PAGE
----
The Studio by Tara Laure Claire (AKA Tara Sood)

The Studio is a ongoing personal series started in 2020 by Tara Laure Claire.

The reality of India, before personal cameras became widespread, is sparsely documented by the local lens. Photography was mainly an instrument of record-keeping: a utilitarian tool. And yet, there was a well-established photographic culture with generational impact, with little studios on every village corner. These were run by artists and storytellers in their own right, who accumulated vast archives of personas of the living and dead. 

 Specialising in family portraits, or grand souvenirs for couples, or for immortalising moments in time, these studios were created to forever preserve a state of mind, an everlasting commitment, a fantasy, a loss, a memory, or an aspiration. The owner possessed a repertoire of props and costumes, and knew how to anticipate the styles and preferences of their clients - as these were also their friends and neighbours - from the same village, in the same India. 

 With colour photography an unaffordable luxury, black and white photos were often painted over with inks and oil paints. If a subject wanted to look more affluent, gold earrings were painted in, and the saris adorned with flicks of a brush.

 This series is a homage to the playful, theatrical, performative and aspirational nature of these studio portraits. It’s an archive of small-town and rural characters embellished by the magic of camera and hand-artistry. I wanted to draw the viewer back to an age when subjects would come to the studio to live out their dreams: to become their favourite actors, wear clothes they’d never typically wear, or make a grand gesture of love towards their spouse or family. So that no matter how much time passed, one glance at these pictures recalled an everlasting dream.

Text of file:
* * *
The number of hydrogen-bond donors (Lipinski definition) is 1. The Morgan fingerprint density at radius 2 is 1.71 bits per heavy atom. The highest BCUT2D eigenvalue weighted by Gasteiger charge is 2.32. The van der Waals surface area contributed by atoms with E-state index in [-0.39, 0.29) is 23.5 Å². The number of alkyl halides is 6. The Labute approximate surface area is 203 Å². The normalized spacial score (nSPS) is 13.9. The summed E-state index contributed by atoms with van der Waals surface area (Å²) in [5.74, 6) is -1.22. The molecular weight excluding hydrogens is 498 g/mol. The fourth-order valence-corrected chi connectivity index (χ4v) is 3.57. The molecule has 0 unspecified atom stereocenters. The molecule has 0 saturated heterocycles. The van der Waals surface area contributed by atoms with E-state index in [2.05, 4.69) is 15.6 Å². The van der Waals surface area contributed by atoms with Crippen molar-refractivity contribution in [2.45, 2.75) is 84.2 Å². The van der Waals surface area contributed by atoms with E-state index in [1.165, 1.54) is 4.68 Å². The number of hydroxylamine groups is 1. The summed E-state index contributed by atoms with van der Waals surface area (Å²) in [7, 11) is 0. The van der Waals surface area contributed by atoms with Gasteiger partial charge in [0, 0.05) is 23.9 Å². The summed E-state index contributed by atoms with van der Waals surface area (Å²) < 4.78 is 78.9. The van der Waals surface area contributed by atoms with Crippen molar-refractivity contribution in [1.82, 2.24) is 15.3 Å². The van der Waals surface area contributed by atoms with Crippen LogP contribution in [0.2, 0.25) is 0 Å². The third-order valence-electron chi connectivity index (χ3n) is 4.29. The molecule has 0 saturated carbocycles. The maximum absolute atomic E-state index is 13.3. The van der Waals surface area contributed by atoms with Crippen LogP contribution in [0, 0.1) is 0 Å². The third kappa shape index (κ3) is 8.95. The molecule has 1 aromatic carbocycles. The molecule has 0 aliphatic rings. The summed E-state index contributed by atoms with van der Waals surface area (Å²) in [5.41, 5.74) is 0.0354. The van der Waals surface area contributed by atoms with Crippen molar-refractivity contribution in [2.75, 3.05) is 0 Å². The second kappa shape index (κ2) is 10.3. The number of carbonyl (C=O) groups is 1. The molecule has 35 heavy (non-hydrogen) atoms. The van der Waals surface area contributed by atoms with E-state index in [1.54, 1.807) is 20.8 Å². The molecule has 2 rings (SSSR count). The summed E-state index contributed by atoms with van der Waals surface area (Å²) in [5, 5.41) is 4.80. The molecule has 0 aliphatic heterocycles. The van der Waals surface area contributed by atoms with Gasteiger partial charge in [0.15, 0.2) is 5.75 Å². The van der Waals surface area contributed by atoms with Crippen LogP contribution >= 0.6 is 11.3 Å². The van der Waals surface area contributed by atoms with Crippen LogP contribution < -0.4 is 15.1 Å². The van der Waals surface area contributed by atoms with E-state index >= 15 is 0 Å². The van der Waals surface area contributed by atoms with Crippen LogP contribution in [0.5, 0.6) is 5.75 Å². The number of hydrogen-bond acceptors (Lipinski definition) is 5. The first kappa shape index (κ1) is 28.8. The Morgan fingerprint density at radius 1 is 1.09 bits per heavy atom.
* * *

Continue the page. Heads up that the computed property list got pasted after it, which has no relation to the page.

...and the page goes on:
It’s important for me to represent Indian culture faithfully, without the fetishisation of ‘otherness’ often depicted in the Western eye as cacophony, poverty, exoticism and clashing colour combinations. What ‘faithful’ truly means is an artistic ideal that I have far from mastered: I’m constantly striving to develop and progress ‘faithfulness’ in my work, while balancing it with the fantastical and the hyper-real. Suffice it to say, for me it’s about the representation of a worldview - a consciousness - grounded in place and time. One that’s often hidden beneath a veil of overindulgent imagery and sensationalist factoids. This is an ode to South Asian artistry and positivity: forces of foundational influence on the cultural legacy of our species.

Often, the criteria that compare cultures are nothing more than how things are ordered: garbage in its place. Paving stones where they should be. Animals tucked away in rural farms rather than roaming the streets. I do not believe that disorder is the only way to understand the art and beauty of a culture like Bharat (India.) To go beyond, we must more clearly see how deeply art penetrates everyday life - and everyday life penetrates art.

Sign up to our weekly newsletter

Stay in the loop